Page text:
Cigna Plans Specialty Group

March 11, 1994|By Patricia Meisol | Patricia Meisol,Sun Staff Writer

CIGNA HealthCare is negotiating with four physician practices with their own free-standing facilities to provide gastroenterology services to its patients statewide. The specialty network, which would be one of the first in the region, has created a furor among hospital-based doctors who would be excluded and concern among hospital officials.

The Connecticut-based health insurer has notified dozens of hospital-based gastro-intestinal specialists in Maryland that their services will no longer be needed.

The network so far is limited to doctors who treat disorders of the digestive system using endoscopy, in which special scopes are inserted into the body for diagnosis and treatment.

CIGNA, with 96,000 patients, is among the 10 largest managed care companies in the Maryland, Virginia, and Washington, D.C., region.

The free-standing facilities are two to three times cheaper than those at hospitals, largely because of higher overhead carried by hospitals. By law, Maryland hospitals have to charge at least the cost of the service provided -- discounting is banned.

A spokesman for CIGNA in Bloomfield, Conn., said last week that the network is not complete. The insurer otherwise declined to comment on its Maryland operation until after the 1994 legislative session. The spokesman, Mark A. Di Giorgio, said CIGNA doesn't want to be involved in a growing debate over a bill introduced this session to force insurance companies to accept any doctor willing to work for its prices. The bill was proposed by the state's physician group to stop insurers from selective credentialing.

In a Dec. 6 letter to Maryland GIs who treat CIGNA patients, CIGNA said it was "seeking relief from extraordinary facility fees" at hospitals in deciding to negotiate with the four physician practices.

CIGNA also said it expected to sign agreements with selected providers in early 1994 and would provide a 90-day transition period for patients. The agreements apply to CIGNA's HMO and point-of-service programs, the letter indicated, and would mean many GIs would no longer be part of the CIGNA network.

Most insurance companies are looking for less costly practices, but CIGNA "is the first insurance company that has moved so dramatically" to cut off doctors who practice at hospitals and steer patients into independent centers run by a limited group of doctors, said Harold Tucker, a GI in private practice.

That's just the point, said William K. Flanigan, a consultant with W F Corroon's Herget Division in Baltimore. He said employers want less costly ways to provide quality health care service, and doctors will have to change the way they practice if they want to stay in business.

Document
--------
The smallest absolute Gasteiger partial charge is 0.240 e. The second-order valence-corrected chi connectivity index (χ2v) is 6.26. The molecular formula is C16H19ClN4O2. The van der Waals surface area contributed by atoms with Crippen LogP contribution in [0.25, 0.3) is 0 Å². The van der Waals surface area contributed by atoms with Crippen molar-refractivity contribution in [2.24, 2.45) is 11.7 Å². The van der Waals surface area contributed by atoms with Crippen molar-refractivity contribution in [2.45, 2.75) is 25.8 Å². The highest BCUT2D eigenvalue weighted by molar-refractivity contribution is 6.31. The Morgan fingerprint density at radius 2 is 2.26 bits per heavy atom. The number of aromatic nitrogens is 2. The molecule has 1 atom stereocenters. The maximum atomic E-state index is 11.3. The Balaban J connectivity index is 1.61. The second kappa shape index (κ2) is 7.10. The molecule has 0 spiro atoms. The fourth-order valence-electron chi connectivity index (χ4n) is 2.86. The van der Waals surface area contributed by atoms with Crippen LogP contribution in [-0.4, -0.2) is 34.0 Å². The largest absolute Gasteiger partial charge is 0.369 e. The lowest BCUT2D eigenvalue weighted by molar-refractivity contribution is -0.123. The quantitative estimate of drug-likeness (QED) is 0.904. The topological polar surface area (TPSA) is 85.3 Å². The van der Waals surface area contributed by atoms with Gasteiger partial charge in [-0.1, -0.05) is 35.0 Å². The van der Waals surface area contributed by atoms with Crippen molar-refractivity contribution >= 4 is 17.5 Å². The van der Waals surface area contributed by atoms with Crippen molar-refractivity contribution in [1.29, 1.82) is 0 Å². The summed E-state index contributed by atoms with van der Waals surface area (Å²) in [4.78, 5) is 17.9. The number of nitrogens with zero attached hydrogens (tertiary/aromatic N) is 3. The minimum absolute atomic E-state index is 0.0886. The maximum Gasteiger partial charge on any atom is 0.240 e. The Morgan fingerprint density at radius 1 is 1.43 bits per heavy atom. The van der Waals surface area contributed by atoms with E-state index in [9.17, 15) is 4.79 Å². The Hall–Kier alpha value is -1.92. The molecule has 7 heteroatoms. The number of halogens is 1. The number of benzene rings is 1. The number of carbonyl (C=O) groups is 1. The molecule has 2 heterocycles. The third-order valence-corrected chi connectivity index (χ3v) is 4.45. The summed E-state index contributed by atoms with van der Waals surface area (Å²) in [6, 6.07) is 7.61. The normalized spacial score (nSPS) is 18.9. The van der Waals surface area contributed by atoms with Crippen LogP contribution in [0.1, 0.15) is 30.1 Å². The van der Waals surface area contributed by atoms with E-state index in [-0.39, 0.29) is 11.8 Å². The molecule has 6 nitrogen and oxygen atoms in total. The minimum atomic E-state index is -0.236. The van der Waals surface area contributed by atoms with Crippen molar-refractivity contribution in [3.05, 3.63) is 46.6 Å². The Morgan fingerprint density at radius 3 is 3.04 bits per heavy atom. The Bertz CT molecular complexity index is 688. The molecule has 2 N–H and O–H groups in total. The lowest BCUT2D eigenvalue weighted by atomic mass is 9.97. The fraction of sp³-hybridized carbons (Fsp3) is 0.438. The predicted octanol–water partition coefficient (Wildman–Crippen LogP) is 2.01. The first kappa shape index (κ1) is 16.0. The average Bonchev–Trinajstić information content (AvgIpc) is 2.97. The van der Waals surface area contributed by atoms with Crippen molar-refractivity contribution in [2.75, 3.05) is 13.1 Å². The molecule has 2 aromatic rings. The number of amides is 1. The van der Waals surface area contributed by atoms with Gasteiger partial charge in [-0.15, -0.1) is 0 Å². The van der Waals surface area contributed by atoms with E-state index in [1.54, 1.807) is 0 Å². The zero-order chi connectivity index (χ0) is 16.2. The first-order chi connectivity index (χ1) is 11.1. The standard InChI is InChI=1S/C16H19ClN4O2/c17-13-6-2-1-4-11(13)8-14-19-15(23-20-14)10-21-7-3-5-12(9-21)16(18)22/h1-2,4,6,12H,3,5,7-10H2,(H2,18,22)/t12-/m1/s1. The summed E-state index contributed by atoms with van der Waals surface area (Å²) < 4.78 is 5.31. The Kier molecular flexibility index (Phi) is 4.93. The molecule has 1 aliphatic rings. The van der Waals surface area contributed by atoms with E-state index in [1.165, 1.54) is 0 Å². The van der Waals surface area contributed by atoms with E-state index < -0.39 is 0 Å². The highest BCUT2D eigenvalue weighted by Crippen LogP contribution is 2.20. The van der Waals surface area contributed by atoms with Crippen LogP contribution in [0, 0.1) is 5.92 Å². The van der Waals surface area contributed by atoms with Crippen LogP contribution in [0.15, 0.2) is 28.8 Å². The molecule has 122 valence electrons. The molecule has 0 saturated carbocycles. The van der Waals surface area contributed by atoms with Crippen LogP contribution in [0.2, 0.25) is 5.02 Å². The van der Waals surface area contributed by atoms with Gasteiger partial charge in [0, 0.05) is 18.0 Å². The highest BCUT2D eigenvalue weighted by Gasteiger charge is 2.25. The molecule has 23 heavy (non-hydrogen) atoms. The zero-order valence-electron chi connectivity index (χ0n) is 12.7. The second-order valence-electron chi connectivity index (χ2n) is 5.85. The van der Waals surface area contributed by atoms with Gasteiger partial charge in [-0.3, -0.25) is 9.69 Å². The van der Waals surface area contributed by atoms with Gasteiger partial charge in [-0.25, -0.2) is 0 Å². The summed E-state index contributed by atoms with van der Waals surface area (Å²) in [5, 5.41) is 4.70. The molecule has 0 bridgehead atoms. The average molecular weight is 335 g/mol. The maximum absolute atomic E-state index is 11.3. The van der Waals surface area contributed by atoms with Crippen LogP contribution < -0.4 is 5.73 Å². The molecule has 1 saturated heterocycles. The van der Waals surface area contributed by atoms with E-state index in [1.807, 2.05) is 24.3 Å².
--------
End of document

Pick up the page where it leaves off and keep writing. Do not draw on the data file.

But the specialists' network has drawn fire from doctors who say it doesn't provide for quality or continuity of care.

"They chose completely on the basis of fees. There is no concern to provide a level of comfort to patents who have known their physicians for a long time," said Dr. I. A. Razzak, chief of gastroenterology and director of the Center for Digestive Disorders at GBMC.

He said most of the 25 GI doctors at GBMC have been cut off from CIGNA. Doctors at St. Joseph Hospital and Mercy Hospital

also reported getting notices.

When his hospital tried to address CIGNA's concern over facility fees by matching the rates charged at outpatient centers in a special experiment approved by state regulators, he said, the insurer did not respond.

Dr. Razzak, the president of the Maryland Society of Gastroenterologists, said he asked CIGNA officials to formally announce its plan so that patients signing up or re-enrolling for health insurance in January would be aware that their doctors might not be in the network a few months later. CIGNA refused, he said. As a result, Dr. Razzak said, his four-member practice notified patients themselves.

While doctors are upset about losing patients, hospitals are worried about the network's effect on their revenues.

"If these unregulated centers proliferate the way we think they will, it looks like we would lose 40-50 percent of our [outpatient] business," said John Ellis, vice president for finance and treasurer of St. Joseph Hospital.

He said the hospital estimates it already has lost $500,000 to independent outpatient centers that can discount rates. St. Joseph now earns $45 million or 30 percent of annual revenue from all types of outpatient services.

Nancy M. Fiedler, a spokeswoman for the Maryland Hospital Association, said the growth of such networks will drive up the already existing price discrepancy between independent centers and hospitals as hospitals apportion the cost to treat the poor among a declining pool of paying patients.

As a result hospitals are demanding changes in the regulatory system in Maryland to require the centers to provide some care for the uninsured.

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